12.14This leaves the question as to how New Zealand fulfils its international obligations with certain countries. The Bill creates a baseline of obligations. Provided the baseline requirements are met, international mutual assistance treaties may then supplement the Bill in particular ways.405

Criminal matters and proceeds mattersTop

12.15Another major change to the structure of MACMA is the way in which the draft Bill deals with requests relating to the recovery of criminal proceeds. The approach in MACMA was to deem proceeds matters to be criminal matters for the purposes of the Act.406 We have taken a different approach, devoting a subpart of the draft Bill to assistance in the recovery of criminal proceeds.407 Any request for criminal proceeds must still satisfy the criteria outlined above,408 but the specific matters relevant to the assessment of requests in relation to criminal proceeds are set out in a separate subpart. We think this removes an unnecessary element of complexity from the current Act.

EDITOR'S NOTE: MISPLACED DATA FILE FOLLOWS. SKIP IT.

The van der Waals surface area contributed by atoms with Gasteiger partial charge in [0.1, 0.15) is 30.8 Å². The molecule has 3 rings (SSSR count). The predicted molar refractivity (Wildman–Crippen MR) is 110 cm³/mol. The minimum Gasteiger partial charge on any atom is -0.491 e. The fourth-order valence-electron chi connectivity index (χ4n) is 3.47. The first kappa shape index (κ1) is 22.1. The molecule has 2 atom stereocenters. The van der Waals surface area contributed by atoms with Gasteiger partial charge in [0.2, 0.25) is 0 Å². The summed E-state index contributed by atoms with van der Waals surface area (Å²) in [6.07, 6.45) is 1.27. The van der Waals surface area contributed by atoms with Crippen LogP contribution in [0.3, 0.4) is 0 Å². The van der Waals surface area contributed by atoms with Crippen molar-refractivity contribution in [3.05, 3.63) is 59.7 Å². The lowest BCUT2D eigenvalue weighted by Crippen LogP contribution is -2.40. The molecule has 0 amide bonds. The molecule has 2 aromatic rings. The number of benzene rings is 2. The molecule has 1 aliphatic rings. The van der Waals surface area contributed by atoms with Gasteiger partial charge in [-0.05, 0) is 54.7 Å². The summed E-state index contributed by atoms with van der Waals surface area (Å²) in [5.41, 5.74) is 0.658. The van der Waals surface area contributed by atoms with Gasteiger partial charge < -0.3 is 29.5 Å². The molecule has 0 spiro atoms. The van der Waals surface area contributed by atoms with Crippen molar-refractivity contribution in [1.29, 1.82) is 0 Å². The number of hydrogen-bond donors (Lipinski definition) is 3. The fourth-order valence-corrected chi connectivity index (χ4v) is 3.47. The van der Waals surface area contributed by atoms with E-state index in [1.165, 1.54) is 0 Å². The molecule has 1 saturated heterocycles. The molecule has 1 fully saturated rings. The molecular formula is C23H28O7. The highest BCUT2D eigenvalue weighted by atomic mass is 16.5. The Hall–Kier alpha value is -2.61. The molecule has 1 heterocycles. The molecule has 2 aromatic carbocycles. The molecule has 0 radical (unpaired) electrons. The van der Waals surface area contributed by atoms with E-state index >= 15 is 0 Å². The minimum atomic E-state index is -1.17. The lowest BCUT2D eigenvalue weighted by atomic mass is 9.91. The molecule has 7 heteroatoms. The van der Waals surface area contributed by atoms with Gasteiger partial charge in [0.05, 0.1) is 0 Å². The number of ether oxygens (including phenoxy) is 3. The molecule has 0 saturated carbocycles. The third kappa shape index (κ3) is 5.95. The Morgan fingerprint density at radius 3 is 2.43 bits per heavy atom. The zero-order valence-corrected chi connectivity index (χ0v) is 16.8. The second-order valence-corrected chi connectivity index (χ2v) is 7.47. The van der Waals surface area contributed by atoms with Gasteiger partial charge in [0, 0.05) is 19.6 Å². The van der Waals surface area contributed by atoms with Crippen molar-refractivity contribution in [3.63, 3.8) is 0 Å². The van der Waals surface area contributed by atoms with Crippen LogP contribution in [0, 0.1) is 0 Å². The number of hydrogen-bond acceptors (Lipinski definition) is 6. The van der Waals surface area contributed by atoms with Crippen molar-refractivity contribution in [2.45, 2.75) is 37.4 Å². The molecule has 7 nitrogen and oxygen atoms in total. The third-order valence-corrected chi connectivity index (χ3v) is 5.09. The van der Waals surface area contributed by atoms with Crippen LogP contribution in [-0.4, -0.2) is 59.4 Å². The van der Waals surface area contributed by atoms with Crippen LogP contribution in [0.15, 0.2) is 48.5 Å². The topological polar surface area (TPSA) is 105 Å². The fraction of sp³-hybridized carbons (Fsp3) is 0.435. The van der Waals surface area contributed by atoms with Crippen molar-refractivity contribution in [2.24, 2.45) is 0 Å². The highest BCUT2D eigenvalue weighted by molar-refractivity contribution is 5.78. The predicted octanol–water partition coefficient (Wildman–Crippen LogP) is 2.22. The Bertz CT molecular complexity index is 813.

12.16For the same reason, we have included a reference to criminal proceeds in the title of the Bill. This makes it more obvious what the Bill actually deals with. We acknowledge that this reference makes the Bill’s title somewhat lengthy. We imagine, however, that in practice it would simply be referred to as the Mutual Assistance Act.

395Law Commission Extradition and Mutual Assistance in Criminal Matters (NZLC IP37, 2014) [Issues Paper] at [1.2] and [12.1].
396At [12.32].
397At 5 (key proposals).
398See Mutual Assistance in Criminal Matters Act 1992, s 25; and Mutual Assistance in Criminal Matters and for Recovery of Criminal Proceeds Bill [Mutual Assistance Bill], cls 8 (Central Authority) and 20 (Making a request).